Float plans an important safety factor

Published 12:00 am Monday, February 14, 2005

One of the nice benefits of this column is that I occasionally get e-mails from readers who offer great suggestions for future stories. In the past two weeks I have received half a dozen messages about the new additions to the Float Plan Central Web site. Each one re-enforced that this was one recreational boating issue that I needed to get out to the readers as quickly as I could. So without further delay, an article on this nice addition to the recreational boaters tool bag.

Float Plans are one of the most important pieces of paper that a recreational boater and can fill out before they get underway. The float plan is critical because it provides responders an idea where the boater was headed and for how long. It is like a GPS tracker in an automobile.

Two years ago the voluntary arm of the U.S. Coast Guard – the Coast Guard Auxiliary launched a simple, easy to you site at http://www.uscgau-x.org/~floatplan/ which provided boaters an

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and prepared Float Plan utilizing a one-page design.

In addition, the plan now includes the Boating Emergency Guide which assists, according to the Auxiliary web site, &uot;the holder of the plan, who has a genuine concern for the safety or welfare of the people on board, in beginning a search and rescue process, should it be needed.&uot;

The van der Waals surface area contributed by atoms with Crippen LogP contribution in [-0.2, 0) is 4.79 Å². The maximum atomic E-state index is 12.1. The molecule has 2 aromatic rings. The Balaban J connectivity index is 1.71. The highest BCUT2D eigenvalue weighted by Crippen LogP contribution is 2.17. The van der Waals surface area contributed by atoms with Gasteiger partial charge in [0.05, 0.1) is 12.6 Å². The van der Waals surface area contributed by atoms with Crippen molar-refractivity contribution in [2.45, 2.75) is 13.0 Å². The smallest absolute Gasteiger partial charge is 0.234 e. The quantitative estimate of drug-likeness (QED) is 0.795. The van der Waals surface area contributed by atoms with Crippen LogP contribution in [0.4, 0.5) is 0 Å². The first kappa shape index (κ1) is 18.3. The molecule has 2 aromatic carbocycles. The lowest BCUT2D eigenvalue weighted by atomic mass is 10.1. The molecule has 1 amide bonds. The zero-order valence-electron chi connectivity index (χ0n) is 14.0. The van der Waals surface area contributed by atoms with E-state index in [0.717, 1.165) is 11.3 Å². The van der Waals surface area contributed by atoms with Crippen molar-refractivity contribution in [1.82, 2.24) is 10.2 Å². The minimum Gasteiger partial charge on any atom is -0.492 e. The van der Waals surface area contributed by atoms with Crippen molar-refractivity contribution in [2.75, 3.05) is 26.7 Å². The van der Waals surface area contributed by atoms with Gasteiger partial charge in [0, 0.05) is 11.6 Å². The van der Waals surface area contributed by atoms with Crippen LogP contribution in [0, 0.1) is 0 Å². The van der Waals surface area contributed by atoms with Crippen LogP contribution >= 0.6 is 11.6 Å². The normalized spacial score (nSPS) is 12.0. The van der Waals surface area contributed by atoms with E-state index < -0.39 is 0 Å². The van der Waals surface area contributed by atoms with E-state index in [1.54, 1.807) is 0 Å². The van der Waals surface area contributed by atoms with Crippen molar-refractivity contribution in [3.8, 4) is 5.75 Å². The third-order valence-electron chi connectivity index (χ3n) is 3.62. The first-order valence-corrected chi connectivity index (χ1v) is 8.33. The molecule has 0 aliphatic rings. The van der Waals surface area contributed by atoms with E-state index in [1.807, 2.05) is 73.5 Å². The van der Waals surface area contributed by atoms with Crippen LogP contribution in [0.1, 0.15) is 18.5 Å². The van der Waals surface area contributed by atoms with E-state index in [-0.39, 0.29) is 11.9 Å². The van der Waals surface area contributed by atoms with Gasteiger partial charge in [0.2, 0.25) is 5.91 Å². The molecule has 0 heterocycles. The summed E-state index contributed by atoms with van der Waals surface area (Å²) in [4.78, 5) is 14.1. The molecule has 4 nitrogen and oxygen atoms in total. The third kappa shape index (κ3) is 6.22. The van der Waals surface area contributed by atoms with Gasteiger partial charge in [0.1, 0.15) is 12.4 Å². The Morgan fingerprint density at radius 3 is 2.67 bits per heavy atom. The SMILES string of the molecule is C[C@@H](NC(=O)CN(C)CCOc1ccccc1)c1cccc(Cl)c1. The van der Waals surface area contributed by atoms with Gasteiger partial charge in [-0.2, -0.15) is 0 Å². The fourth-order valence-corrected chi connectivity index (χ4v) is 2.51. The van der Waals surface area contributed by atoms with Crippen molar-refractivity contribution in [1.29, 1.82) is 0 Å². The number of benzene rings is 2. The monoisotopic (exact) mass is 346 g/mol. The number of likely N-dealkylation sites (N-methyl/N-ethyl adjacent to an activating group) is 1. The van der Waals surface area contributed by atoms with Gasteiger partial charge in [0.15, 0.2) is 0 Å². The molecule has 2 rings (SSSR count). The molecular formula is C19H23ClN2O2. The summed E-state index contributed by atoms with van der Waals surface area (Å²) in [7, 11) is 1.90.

As I mentioned in a column last year the Float Plan is probably one of the most important safety devices you can have, with a cost of only ink and paper. The new Auxiliary &uot;Millennium Edition&uot; Float Plan is the newest version. According to the Auxiliary Web site, &uot;Its logical organization and exclusive one-page design make it extremely easy to prepare and use.

But the plan by itself is not enough.

What makes the float plan a complete and fully functional device is the Boating Emergency Guide.

This step-by-step guide assists the holder of your plan, who has a genuine concern for the safety or welfare of the people on board, in beginning the Search And Rescue process.&uot;

It is important to understand that once you actually fill out a float plan you need to do something with it. My advice is to give it to a trusted friend with specific instructions on who to call if you become overdue. (Remember folks, the Boating Emergency Guide does provide a step-by-step set of instructions on what the holder of the plan should do if you don’t return home on time, or call in to say you will be delayed). Additionally, if you have a marina that you moor at, provide the owner/manager a copy.

This provides two possible people to initiate a search if you don’t return in accordance with your plan.

Bottom line, file a float plan. It takes minutes and could end up saving your life and the lives of your crew and guests.

Until next week…Boat Safe…Boat Smart!!!